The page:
Johnny Chesser

Is plaster of Paris mixed with sand a good liner for a forge?

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Hello, and welcome to IFI. If you have not already, please READ THIS FIRST!!!

The short answer to your question is, "Yes, and more." It's a bad idea, don't do it, and if you want more information, read the post I just linked and do what it says there.

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Welcome aboard Johnny, glad to have you. POP and most anything is not a refractory. At best it will erode quickly at worst it can spall and throw bits of HOT plaster around the shop.

Iforge has a LARGE gas forge section with all a person needs to know. Forges 101 is the most current active thread and has info about forges, liners and safety. We're REALLY BIG on safety here. :)

Frosty The Lucky.

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You made Damascus blades from mild steel?  The point is mild steel has a higher forge welding temperature than high carbon steel.

Regardless, if you are able to forge weld high carbon steel with it you are getting pretty darn hot.  However, the fact that the plaster of paris DIY "refractory" is a heat sink compared to commercial refractory and ceramic fiber blanket still remains.  If/when you change your lining or build a new forge with more appropriate materials you will most likely notice a difference in fuel consumption.

Is that 1400 degrees C or F? 

If you like how everything is working then more power to you, but it's almost a certainty that you are burning significantly more fuel than you would be with the recommended materials.  If you do a fair amount of forging then the cost of the extra propane will probably exceed the savings of using plaster of paris in a short period of time even if it holds up well and doesn't fail in a way that injures you or anyone else.

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Plaster of Paris is reasonably insulating, but a poor bonding agent, mechanically speaking. The sand makes a reasonably tough grog, but is very poor insulation; result? A poor choice of "refractory."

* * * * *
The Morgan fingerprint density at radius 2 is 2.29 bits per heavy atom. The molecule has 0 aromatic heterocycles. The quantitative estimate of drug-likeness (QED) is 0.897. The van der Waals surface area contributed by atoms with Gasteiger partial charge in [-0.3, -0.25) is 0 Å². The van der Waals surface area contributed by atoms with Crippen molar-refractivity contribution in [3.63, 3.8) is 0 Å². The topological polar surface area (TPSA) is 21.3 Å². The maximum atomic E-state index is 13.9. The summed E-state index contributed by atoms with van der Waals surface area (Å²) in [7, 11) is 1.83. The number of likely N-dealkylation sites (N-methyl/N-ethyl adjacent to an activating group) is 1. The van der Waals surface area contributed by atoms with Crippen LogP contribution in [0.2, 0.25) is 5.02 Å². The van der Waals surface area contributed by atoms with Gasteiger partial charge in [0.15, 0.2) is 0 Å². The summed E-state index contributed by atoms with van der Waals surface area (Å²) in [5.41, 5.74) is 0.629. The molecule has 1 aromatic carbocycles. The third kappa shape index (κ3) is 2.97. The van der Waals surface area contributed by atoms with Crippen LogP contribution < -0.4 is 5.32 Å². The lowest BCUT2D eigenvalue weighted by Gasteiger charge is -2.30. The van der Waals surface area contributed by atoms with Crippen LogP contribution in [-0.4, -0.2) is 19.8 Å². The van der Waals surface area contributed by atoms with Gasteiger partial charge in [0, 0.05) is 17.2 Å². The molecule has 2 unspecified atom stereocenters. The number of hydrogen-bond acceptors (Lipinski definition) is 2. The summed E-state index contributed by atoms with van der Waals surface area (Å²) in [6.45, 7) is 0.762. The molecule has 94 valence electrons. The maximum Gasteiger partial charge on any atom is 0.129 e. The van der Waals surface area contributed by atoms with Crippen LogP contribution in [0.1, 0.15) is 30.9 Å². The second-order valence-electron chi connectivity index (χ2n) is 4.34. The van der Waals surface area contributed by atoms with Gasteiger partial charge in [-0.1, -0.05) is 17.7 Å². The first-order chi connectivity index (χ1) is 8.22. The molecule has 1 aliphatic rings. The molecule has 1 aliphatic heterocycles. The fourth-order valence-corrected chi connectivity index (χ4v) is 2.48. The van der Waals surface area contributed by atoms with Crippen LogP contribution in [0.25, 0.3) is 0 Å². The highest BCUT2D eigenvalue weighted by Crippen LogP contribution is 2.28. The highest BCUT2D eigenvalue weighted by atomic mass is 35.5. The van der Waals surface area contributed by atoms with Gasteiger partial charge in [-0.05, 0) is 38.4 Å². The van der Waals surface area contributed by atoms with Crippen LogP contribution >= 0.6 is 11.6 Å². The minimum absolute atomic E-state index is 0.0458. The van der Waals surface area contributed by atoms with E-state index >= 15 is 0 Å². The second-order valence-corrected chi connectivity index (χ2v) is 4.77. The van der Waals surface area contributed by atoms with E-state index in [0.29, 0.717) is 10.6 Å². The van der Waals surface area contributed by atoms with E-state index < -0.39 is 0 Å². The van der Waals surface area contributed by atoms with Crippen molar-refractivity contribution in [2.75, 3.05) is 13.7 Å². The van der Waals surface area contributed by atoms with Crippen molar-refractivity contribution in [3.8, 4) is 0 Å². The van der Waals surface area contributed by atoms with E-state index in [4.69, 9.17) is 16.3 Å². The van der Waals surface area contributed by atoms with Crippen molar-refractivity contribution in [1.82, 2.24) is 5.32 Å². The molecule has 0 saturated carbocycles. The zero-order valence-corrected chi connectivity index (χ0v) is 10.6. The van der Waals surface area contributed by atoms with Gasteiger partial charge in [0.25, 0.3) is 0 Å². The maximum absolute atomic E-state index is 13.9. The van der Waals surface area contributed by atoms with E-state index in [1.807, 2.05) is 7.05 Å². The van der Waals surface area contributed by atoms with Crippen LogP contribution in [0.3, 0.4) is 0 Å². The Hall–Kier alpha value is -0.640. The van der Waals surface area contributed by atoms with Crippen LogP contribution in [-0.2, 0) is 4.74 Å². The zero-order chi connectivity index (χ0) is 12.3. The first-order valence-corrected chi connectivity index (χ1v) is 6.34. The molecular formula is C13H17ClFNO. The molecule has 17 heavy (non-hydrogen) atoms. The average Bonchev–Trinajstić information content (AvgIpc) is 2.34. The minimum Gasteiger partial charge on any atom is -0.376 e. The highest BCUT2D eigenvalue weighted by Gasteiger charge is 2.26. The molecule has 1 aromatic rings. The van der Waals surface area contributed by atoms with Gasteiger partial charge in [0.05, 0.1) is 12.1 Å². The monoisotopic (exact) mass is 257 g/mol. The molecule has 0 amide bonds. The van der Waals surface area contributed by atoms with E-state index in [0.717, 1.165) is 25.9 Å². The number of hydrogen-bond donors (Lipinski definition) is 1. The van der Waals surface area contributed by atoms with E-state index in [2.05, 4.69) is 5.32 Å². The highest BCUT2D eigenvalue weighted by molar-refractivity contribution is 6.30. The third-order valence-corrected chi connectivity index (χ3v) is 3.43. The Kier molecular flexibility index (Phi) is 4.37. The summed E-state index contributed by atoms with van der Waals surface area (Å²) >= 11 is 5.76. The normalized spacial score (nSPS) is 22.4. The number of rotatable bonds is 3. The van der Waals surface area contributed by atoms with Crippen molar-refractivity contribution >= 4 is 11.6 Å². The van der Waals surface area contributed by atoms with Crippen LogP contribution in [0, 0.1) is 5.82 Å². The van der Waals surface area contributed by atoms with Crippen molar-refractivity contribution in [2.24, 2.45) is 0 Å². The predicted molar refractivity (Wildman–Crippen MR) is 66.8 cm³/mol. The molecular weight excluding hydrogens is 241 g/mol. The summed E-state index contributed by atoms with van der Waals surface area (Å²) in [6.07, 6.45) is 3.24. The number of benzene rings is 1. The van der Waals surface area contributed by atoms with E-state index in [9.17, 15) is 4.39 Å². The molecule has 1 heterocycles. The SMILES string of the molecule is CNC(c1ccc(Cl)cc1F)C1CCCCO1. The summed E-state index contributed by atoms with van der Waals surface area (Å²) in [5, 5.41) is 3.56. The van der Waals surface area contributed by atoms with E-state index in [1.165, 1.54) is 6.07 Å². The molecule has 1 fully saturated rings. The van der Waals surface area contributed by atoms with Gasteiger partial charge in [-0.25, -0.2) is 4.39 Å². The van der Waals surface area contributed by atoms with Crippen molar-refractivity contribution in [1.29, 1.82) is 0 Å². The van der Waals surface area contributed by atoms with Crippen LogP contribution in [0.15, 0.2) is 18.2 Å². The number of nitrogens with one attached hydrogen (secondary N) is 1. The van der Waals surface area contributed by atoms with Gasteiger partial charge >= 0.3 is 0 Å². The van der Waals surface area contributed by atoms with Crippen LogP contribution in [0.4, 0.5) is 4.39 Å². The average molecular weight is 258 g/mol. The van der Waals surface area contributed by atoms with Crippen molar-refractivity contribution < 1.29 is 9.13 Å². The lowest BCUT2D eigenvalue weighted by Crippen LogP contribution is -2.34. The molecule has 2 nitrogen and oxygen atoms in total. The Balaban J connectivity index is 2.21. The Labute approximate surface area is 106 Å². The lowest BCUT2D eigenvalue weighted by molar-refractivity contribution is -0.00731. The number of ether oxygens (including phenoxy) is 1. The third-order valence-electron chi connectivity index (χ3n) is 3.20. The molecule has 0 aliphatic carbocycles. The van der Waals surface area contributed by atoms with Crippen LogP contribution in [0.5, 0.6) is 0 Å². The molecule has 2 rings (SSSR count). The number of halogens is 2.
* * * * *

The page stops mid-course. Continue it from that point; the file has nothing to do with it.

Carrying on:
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22 hours ago, Johnny Chesser said:

I’ve ran about 250-300 lbs of L.P through it

At our current price of propane, that's about $160.00 U.S. 300lb= 71 Gal @ 2.25 a gallon. Where are you located and how long did it take to use that much propane?

https://www.iforgeiron.com/topic/48833-read-this-first/

 

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Not to mention that Plaster of Paris starts to degrade around 450 deg F and we will be wanting to use it at over 1000 degrees higher temps!

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I've used the plaster of Paris and playsand mix in my 20lb propane forge. After about a month of use and not heavy use at all, the plaster degraded enough that I could not use the forge anymore. I tipped the forge up and it all fell out. 

 

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Ugh, just saw KORs pop/sand mix mini foundry come up on an instructables email. It just won't die. 

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Bad information keeps getting forwarded by people who do not know enough to know it's bad information.  It's the internet!

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We've been watching YouTube and I want to make a forge with my 11 year old grandson and don't want to disappoint him so if plaster of Paris is not the best thing to use what should I use? 

I planned on plaster of Paris and sand. 

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8 minutes ago, Trevor Colin said:

We've been watching YouTube

Watching youtube can give you some good general ideas to *think* about...believing youtube to be a good definitive source is where people get in trouble...sometimes dangerously so.  In the areas of forge building, probably about 90% of what's there is just people repeating what others got wrong.